Schema meaning

skēmə
(psychol.) A mental image produced in response to a stimulus, that becomes a framework or basis for analyzing or responding to other related stimuli.
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A plan, outline, or model.

A schema for prioritizing vaccinations; a writer's schema for a novel.

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(psychology) A pattern imposed on complex reality or experience to assist in explaining it, mediate perception, or guide response.
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An outline, diagram, plan, or preliminary draft.
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(psychology) A pattern imposed on complex reality or experience to assist in explaining it, mediate perception, or guide response.
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Pronounced "skee-mah." The definition of a data structure such as a database or XML file. Schemas describe the data elements and their interrelationships. See database schema, XML schema and Schema.org.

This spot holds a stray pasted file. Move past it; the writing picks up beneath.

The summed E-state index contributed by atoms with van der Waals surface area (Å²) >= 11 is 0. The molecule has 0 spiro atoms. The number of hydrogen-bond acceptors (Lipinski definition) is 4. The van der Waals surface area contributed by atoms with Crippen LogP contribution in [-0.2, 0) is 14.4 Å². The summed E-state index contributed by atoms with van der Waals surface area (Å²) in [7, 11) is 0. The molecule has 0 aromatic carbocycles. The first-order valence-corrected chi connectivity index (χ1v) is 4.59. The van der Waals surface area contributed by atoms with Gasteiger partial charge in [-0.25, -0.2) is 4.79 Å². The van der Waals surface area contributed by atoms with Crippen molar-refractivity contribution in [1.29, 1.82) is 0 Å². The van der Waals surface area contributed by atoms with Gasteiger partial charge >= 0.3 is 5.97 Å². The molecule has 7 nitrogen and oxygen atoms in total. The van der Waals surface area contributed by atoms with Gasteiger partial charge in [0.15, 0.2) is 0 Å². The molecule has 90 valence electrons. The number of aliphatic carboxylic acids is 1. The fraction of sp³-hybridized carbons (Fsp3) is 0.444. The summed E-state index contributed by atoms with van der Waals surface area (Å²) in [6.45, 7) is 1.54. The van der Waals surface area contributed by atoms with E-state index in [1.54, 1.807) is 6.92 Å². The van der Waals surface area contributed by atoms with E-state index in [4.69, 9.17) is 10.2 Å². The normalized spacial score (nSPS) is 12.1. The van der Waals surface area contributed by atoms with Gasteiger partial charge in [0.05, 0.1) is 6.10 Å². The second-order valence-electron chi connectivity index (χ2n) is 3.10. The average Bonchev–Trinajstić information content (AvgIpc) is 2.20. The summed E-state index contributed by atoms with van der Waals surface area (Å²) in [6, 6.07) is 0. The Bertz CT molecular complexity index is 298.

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An outline or image universally applicable to a general conception, under which it is likely to be presented to the mind.
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(databases) A formal description of the structure of a database: the names of the tables, the names of the columns of each table, and the type and other attributes of each column. (similarly for the descriptive information of other data description structures, such as the ones of XML files.)
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(logic) A formula in the language of an axiomatic system, in which one or more schematic variables appear, which stand for any term or subformula of the system, which may or may not be required to satisfy certain conditions.
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Origin of schema

  • Latin schēma schēmat- form scheme

    From American Heritage Dictionary of the English Language, 5th Edition

  • From Latin schēma, from Ancient Greek σχῆμα (skhēma, “form, shape”).

    From Wiktionary